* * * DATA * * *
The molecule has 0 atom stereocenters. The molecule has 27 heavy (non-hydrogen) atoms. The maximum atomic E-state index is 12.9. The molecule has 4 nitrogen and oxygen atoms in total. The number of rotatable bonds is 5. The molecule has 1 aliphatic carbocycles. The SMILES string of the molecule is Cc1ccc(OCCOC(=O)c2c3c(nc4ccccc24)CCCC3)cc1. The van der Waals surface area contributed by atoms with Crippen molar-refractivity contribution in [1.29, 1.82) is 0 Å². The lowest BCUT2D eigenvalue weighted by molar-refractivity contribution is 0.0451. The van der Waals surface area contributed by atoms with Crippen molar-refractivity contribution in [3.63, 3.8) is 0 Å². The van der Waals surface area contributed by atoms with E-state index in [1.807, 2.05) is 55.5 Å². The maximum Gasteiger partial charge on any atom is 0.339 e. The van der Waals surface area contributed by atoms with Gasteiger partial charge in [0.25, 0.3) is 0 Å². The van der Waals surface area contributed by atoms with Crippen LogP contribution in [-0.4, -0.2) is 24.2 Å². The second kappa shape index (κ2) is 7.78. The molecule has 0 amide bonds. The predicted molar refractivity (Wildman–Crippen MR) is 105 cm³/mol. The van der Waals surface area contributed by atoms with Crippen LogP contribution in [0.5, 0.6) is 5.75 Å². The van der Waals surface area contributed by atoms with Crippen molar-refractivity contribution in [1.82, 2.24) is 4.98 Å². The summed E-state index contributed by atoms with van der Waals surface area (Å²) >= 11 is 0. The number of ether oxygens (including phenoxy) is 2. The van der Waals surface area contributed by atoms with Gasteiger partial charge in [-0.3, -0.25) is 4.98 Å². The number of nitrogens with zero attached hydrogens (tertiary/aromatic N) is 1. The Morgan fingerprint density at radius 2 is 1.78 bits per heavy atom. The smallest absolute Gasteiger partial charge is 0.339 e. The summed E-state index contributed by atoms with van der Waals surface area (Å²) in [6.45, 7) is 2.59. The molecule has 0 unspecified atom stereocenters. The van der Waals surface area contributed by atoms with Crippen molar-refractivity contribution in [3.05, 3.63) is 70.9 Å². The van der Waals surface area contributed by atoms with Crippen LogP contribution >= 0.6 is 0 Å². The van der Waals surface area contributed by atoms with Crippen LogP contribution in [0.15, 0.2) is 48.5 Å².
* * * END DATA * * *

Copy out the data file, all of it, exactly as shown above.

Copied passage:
The molecule has 0 atom stereocenters. The molecule has 27 heavy (non-hydrogen) atoms. The maximum atomic E-state index is 12.9. The molecule has 4 nitrogen and oxygen atoms in total. The number of rotatable bonds is 5. The molecule has 1 aliphatic carbocycles. The SMILES string of the molecule is Cc1ccc(OCCOC(=O)c2c3c(nc4ccccc24)CCCC3)cc1. The van der Waals surface area contributed by atoms with Crippen molar-refractivity contribution in [1.29, 1.82) is 0 Å². The lowest BCUT2D eigenvalue weighted by molar-refractivity contribution is 0.0451. The van der Waals surface area contributed by atoms with Crippen molar-refractivity contribution in [3.63, 3.8) is 0 Å². The van der Waals surface area contributed by atoms with E-state index in [1.807, 2.05) is 55.5 Å². The maximum Gasteiger partial charge on any atom is 0.339 e. The van der Waals surface area contributed by atoms with Gasteiger partial charge in [0.25, 0.3) is 0 Å². The van der Waals surface area contributed by atoms with Crippen LogP contribution in [-0.4, -0.2) is 24.2 Å². The second kappa shape index (κ2) is 7.78. The molecule has 0 amide bonds. The predicted molar refractivity (Wildman–Crippen MR) is 105 cm³/mol. The van der Waals surface area contributed by atoms with Crippen LogP contribution in [0.5, 0.6) is 5.75 Å². The van der Waals surface area contributed by atoms with Crippen molar-refractivity contribution in [1.82, 2.24) is 4.98 Å². The summed E-state index contributed by atoms with van der Waals surface area (Å²) >= 11 is 0. The number of ether oxygens (including phenoxy) is 2. The van der Waals surface area contributed by atoms with Gasteiger partial charge in [-0.3, -0.25) is 4.98 Å². The number of nitrogens with zero attached hydrogens (tertiary/aromatic N) is 1. The Morgan fingerprint density at radius 2 is 1.78 bits per heavy atom. The smallest absolute Gasteiger partial charge is 0.339 e. The summed E-state index contributed by atoms with van der Waals surface area (Å²) in [6.45, 7) is 2.59. The molecule has 0 unspecified atom stereocenters. The van der Waals surface area contributed by atoms with Crippen molar-refractivity contribution in [3.05, 3.63) is 70.9 Å². The van der Waals surface area contributed by atoms with Crippen LogP contribution >= 0.6 is 0 Å². The van der Waals surface area contributed by atoms with Crippen LogP contribution in [0.15, 0.2) is 48.5 Å².